2 The Pulsar Phenomenon

Many of the basic observational facts about radio pulsars were established shortly after their discovery [65] by Jocelyn Bell and Anthony Hewish in 1967. In the intervening years, theoretical and observational progress has flourished. Although there are many remaining questions, particularly about the emission mechanism, the basic model has long been established beyond all reasonable doubt viz: Pulsars are rapidly rotating, highly magnetised neutron stars formed during the supernova explosions of massive (∼ 5–10M) stars. In the following, we discuss the basic observational properties most relevant to this review.

2.1 The lighthouse model

The so-called “lighthouse model” used to explain the basic pulsar phenomenon is demonstrated in the animated image shown in Fig. 1. As the neutron star spins, charged particles are accelerated out along magnetic field lines in the magnetosphere (depicted by the light blue cones). This acceleration causes the particles to emit electromagnetic radiation, most readily detected at radio frequencies as a sequence of observed pulses produced as the magnetic axis (and hence the radiation beam) crosses the observer’s line of sight each rotation. The period of the pulses is simply the rotation period of the neutron star. The position of the tracker ball on the idealised pulse profile in the animation shows precisely the relationship between observed intensity and rotational phase of the neutron star.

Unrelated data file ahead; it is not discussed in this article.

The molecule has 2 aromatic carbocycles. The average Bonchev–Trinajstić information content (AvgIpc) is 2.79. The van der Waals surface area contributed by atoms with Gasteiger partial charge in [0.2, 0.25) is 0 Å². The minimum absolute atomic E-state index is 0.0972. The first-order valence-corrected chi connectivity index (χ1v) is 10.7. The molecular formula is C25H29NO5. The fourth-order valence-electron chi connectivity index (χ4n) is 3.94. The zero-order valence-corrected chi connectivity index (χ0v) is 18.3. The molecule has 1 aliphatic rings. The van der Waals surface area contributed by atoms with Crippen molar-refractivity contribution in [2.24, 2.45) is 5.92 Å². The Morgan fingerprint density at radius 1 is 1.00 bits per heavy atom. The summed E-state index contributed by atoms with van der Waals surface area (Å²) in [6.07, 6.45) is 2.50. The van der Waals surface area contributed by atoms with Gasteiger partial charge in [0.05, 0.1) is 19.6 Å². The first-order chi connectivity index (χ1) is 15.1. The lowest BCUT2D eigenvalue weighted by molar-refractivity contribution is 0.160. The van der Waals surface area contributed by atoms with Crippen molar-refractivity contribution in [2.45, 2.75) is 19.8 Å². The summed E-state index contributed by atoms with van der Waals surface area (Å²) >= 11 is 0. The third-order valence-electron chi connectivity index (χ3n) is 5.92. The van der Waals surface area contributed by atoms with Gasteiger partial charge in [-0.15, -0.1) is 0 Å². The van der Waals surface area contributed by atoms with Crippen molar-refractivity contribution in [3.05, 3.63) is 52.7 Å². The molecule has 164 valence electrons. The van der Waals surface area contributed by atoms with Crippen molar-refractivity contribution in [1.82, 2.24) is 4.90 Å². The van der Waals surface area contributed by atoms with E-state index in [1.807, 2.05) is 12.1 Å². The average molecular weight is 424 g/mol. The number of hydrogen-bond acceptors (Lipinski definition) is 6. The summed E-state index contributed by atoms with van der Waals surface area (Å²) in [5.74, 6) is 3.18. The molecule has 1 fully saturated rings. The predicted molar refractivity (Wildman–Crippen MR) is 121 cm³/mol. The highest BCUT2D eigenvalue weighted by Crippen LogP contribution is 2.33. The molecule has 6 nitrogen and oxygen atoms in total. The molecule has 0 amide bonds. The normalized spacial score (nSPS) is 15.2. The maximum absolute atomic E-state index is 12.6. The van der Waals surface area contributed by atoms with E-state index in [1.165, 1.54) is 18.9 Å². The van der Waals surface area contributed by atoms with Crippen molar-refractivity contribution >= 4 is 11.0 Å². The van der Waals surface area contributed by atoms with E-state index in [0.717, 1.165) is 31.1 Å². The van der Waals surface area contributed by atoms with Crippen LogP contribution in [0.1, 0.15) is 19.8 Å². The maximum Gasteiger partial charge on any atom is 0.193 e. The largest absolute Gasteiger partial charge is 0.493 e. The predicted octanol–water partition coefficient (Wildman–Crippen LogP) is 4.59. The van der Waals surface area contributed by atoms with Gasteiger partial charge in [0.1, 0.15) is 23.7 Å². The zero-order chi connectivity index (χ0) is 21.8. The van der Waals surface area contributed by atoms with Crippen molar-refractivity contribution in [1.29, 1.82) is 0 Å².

Figure 1

mpg-Movie (146 KB) The rotating neutron star (or “lighthouse”) model for pulsar emission(For video see appendix).

Neutron stars are extremely stable rotators. They are essentially equivalent to large celestial flywheels with moments of inertia ∼ 1045 g cm2. The rotating neutron star model, which was independently developed by Pacini and Gold in 1968 [112, 55] correctly predicts that the pulse period should gradually increase as the outgoing radiation carries away rotational kinetic energy. When a period increase of 36.5 ns per day was measured for the pulsar in the Crab nebula [124], Gold showed that a rotating neutron star with a large magnetic field must be the dominant energy supply to the nebula and the model became universally accepted.

2.2 Pulse Profiles